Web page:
With the handsome treatment readers have come to expect, Bial presents the history of the New York Harbor immigration station that processed a good half of the immigrants coming to America between 1892 and 1924. In economical prose, he sketches in early immigration patterns and practices, explains the establishment of the immigration station at the beginning of the federal government’s oversight of the process, describes its building (and rebuilding after a fire burned the first structure), the Atlantic voyage, the hopefuls’ passage through the various examinations, their occasional detention and refusal at the border, its closing after World War I and its renaissance as a tourist site. Illustrated with the author’s photographs of the current museum as well as archival images, the account is further enriched by frequent quotes from those who passed through its doors. Although high points receive more attention than low ones, it is overall a measured account, although limited by its brevity. Suggestions for further reading include titles for both adults and children. (Nonfiction. 9-13)

Pub Date: May 1, 2009

ISBN: 978-0-618-99943-9

Page Count: 48

Publisher: N/A

Review Posted Online: May 19, 2010

Kirkus Reviews Issue: May 1, 2009



Like oil itself, this is a book that needs to be handled with special care.

In 1977, the oil carrier Exxon Valdez spilled 11 million gallons of oil into a formerly pristine Alaskan ocean inlet, killing millions of birds, animals, and fish. Despite a cleanup, crude oil is still there.

The Winters foretold the destructive powers of the atomic bomb allusively in The Secret Project (2017), leaving the actuality to the backmatter. They make no such accommodations to young audiences in this disturbing book. From the dark front cover, on which oily blobs conceal a seabird, to the rescuer’s sad face on the back, the mother-son team emphasizes the disaster. A relatively easy-to-read and poetically heightened text introduces the situation. Oil is pumped from the Earth “all day long, all night long, / day after day, year after year” in “what had been unspoiled land, home to Native people // and thousands of caribou.” The scale of extraction is huge: There’s “a giant pipeline” leading to “enormous ships.” Then, crash. Rivers of oil gush out over three full-bleed wordless pages. Subsequent scenes show rocks, seabirds, and sea otters covered with oil. Finally, 30 years later, animals have returned to a cheerful scene. “But if you lift a rock… // oil / seeps / up.” For an adult reader, this is heartbreaking. How much more difficult might this be for an animal-loving child?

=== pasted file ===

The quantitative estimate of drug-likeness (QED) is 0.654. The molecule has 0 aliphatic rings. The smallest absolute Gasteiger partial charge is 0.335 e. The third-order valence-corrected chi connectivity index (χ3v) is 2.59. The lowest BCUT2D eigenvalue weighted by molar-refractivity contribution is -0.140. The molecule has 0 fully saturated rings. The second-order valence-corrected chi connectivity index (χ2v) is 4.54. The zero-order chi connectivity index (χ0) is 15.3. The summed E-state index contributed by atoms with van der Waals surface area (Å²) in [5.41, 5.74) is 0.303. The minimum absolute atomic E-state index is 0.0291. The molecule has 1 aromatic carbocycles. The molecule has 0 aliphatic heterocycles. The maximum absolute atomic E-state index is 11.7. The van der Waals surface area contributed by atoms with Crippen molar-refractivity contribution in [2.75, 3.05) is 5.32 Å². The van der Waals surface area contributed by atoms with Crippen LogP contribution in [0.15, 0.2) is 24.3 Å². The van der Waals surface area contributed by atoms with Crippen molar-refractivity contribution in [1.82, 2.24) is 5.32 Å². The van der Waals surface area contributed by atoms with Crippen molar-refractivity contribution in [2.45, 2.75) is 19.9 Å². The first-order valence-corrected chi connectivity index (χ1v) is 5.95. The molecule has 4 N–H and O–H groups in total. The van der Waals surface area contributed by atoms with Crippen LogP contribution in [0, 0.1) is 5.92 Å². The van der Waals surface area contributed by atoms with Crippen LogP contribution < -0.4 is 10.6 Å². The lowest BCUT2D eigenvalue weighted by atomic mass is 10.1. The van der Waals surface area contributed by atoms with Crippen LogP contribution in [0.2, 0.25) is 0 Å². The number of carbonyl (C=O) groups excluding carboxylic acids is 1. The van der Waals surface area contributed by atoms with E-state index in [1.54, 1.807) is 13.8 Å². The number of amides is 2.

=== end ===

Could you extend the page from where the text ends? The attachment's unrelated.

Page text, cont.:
Like oil itself, this is a book that needs to be handled with special care. (author’s note, further reading) (Informational picture book. 9-12)

Pub Date: March 31, 2020

ISBN: 978-1-5344-3077-8

Page Count: 40

Publisher: Beach Lane/Simon & Schuster

Review Posted Online: Nov. 23, 2019

Kirkus Reviews Issue: Dec. 15, 2019



Partly filling the historical gap between their New Americans: Colonial Times, 1620-1689 (1998) and A More Perfect Union: The Story of Our Constitution (1987), the Maestros examine King William’s War, Queen Anne’s War, the War of Jenkins’ Ear, and other half-forgotten conflicts usually lumped together as the French and Indian Wars. Concluding that these wars were fought for economic control of North America and paralleled the first stirrings of a sense of national unity, the authors trace the growth of trade routes and other lines of communication. They also pay close attention to the wars’ consistently lamentable effects on the Native American groups allied with either the French or the British forces. Though much of the fighting and strategic maneuvering took place in what is now Canada, the Maestros take their most widely angled views of territories that became part of the United States. With plenty of precisely drafted battle scenes, street plans, portraits, maps, and landscapes, plus a spread of additional information on topics as diverse as colonial money and the Iroquois League, they bring a formative era in our country’s history into sharp focus for young readers. (index) (Nonfiction. 9-11)

Pub Date: Aug. 31, 2000

ISBN: 0-688-13450-5

Page Count: 48

Publisher: HarperCollins

Review Posted Online: May 19, 2010

Kirkus Reviews Issue: Aug. 1, 2000

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